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Don’t expect Patriots to turn former Bengals LB Marquis Flowers into a starter

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Marquis Flowers was expendable and Cincinnati did well getting something out of him instead of cutting him while getting nothing in return. The Patriots have a reputation of getting steals in these kind of trades, but nothing is further from the truth.

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NFL: Cincinnati Bengals at New York Giants Ed Mulholland-USA TODAY Sports

The Cincinnati Bengals traded fourth-year linebacker Marquis Flowers to the New England Patriots and so far I’ve come across three different reactions.

1) There’s fans that have praised the team for getting something in exchange for a guy who wasn’t going to make the roster.

2) There’s people who believe the Patriots robbed Cincinnati.

3) There’s people who think Flowers should have stayed in town with Vontaze Burfict suspended for the first three games of the season.

This piece is for the latter two groups of fans.

The Pats have a reputation of pulling amazing trades out of nowhere. They’ve obviously had some success; a lot of the contributors to all their Super Bowl runs have been players they actually traded for or drafted with a pick they got in a trade. That, combined with their coaching staff and team culture, has media and fans thinking the Patriots win every trade. As Bill Belichick loves to trade, there’s been many opportunities through his years in Foxboro to help sustain that mantra.

Flowers could add to that list of successes. He’s a very athletic linebacker who hasn’t played much with the Bengals during the early part of his career but has been a good special team piece, and we know Belichick loves his special teams.

The Cincinnati Enquirer reported an interesting nugget with regard to Flowers. Last season in the lead up to the Bengals versus Patriots, Belichick included the linebacker when discussing Cincinnati’s special teams.

“They have a good group of core players as well. Certainly [Vinny] Rey is one of the top linebackers in the league,” Belichick said. “They have a good group there with Flowers and [Clayton] Fejedelem.”

The former sixth-round pick is also enjoying his time in New England so far, so it seems like he could have a bigger role with the reigning Super Bowl champions in their title defense that starts on Thursday.

But the Bengals had good reasons to make the deal. Flowers was well behind rookie Jordan Evans and second-year player Nick Vigil and the coaching staff is in love with undrafted free agent Hardy Nickerson Jr. Flowers is set to become a free agent at season’s end, so either now or in a few months he was going to leave anyway. To get a seventh-round pick out of him is smart, especially since he wasn’t making the roster regardless of this trade, which is why the Bengals executed the move.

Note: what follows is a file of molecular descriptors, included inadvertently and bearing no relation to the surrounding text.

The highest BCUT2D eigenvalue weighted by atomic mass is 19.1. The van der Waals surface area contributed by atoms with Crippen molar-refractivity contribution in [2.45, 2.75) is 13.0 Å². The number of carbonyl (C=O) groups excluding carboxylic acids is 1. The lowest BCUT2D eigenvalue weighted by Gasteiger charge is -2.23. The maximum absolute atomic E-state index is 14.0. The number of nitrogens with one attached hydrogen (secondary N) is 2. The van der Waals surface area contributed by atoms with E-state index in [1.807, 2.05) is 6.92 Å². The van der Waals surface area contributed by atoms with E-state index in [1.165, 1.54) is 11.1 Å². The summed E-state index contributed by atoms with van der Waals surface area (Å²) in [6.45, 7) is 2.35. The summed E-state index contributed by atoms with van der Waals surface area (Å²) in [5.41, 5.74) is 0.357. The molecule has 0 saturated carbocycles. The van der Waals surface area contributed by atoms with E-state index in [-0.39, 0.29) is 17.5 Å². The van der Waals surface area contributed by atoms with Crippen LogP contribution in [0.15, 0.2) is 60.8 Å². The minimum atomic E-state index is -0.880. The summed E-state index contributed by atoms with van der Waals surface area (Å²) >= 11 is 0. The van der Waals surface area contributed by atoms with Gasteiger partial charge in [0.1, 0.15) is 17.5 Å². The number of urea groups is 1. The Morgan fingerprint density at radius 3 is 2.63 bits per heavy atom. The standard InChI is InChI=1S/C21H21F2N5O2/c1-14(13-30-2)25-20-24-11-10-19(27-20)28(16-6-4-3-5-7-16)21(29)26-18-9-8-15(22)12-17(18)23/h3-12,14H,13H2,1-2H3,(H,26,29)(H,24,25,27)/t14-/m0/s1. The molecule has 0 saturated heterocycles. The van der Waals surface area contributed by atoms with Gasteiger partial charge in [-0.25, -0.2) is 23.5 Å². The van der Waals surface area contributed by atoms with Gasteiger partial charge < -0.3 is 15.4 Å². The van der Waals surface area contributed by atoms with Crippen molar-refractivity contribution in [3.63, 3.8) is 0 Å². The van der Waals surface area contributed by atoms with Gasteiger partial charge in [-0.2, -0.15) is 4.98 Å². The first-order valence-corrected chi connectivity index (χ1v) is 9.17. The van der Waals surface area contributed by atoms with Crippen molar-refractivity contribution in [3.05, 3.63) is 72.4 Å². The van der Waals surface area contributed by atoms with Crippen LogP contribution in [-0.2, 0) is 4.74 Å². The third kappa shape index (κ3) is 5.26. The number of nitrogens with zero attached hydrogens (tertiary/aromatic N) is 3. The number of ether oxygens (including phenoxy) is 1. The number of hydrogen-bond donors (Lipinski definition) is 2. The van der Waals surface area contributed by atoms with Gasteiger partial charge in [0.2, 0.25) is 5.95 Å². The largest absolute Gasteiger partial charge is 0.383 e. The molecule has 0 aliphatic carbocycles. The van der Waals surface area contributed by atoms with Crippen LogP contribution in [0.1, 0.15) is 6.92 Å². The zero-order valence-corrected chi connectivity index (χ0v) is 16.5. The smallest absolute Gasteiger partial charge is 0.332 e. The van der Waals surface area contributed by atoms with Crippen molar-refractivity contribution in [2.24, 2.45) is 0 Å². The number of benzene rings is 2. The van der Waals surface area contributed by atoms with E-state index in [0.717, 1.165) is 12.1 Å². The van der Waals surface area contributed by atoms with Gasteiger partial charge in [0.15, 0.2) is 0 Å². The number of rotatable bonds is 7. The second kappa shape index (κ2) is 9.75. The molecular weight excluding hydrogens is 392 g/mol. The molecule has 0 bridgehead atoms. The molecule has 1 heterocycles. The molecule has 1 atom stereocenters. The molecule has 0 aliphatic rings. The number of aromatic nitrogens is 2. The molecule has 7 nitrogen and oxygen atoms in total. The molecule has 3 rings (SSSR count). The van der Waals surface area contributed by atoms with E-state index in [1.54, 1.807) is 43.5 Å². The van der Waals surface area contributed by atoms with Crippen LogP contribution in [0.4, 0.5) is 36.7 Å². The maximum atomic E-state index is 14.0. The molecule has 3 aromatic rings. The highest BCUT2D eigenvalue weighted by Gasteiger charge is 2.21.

Was he under-coached in Cincinnati as some claim? I don’t know, but he’s had a few years to prove his worth and has failed to do so. Can an arguably better coaching staff take advantage of his athleticism? Maybe, but it’s no guarantee.

The Patriots trades don’t always work out. Sometimes even Belichick is unable to get the best of an athlete. You don’t have to go far back in time. In August, the Patriots traded with the Panthers for Kony Ealy and then released him days later. Just last season, they dealt for former first-round pick Barkevious Mingo and he was as disappointing as he’d been in Cleveland in the first three years of his career in the NFL. In 2015 they got former second-round pick Jon Bostic from Chicago and he got half a tackle in 11 games for New England. Defensive tackle Jerel Worthy was waived two weeks after getting traded from the Packers. So was wide receiver Greg Salas, formerly of the Bills. And Chad Johnson and Albert Haynesworth were low-risk bets that went wrong for the Patriots, too.

Along the way they got LeGarrette Blount, Aqib Talib and Martellus Bennett, but when you’re willing to deal often, there’s also a fairly long list of cost-controlled failures. They usually recover picks by trading back in the next drafts, so it doesn’t matter much if they waste a sixth-round pick. Other teams draft a kicker with a second round and then cut him the following season, cough...the Buccaneers.

Flowers could become a key special teamer for the Patriots, and that has value, of course, but unless he cracks the starting lineup and turns himself into a contributor on defense, the Bengals should have no regrets in letting him go.

He may have been able to help the Bengals with Burfict out for the first three games of the season, of course. But when Burfict was suspended in 2016 Flowers didn’t play a single snap, despite the fact that Rey Maualuga was horrible and Karlos Dansby was already past his prime. That wasn’t going to change this year. Cincinnati plays a lot of nickel and Vincent Rey, Nick Vigil and recently signed Kevin Minter will get almost the entirety of the snaps at linebacker in the first three games.

So, you can think the Patriots got a steal here, but Cincinnati didn’t have Flowers in the team’s plans anyway and a seventh-round is better than nothing. They can either package it and trade up in the next draft, or they can now maintain a seventh round pick since they’ll be sending their own seventh rounder next season to Jacksonville in exchange for Chris Smith (a trade the Bengals made earlier this offseason, which is looking great).

Just because the Patriots have had tremendous success under Belichick and just because they’ve managed to get some steals among all the trades—130 or so, that they’ve pulled in the past 17 years or so—doesn’t mean this is an ill-advised deal for the Bengals.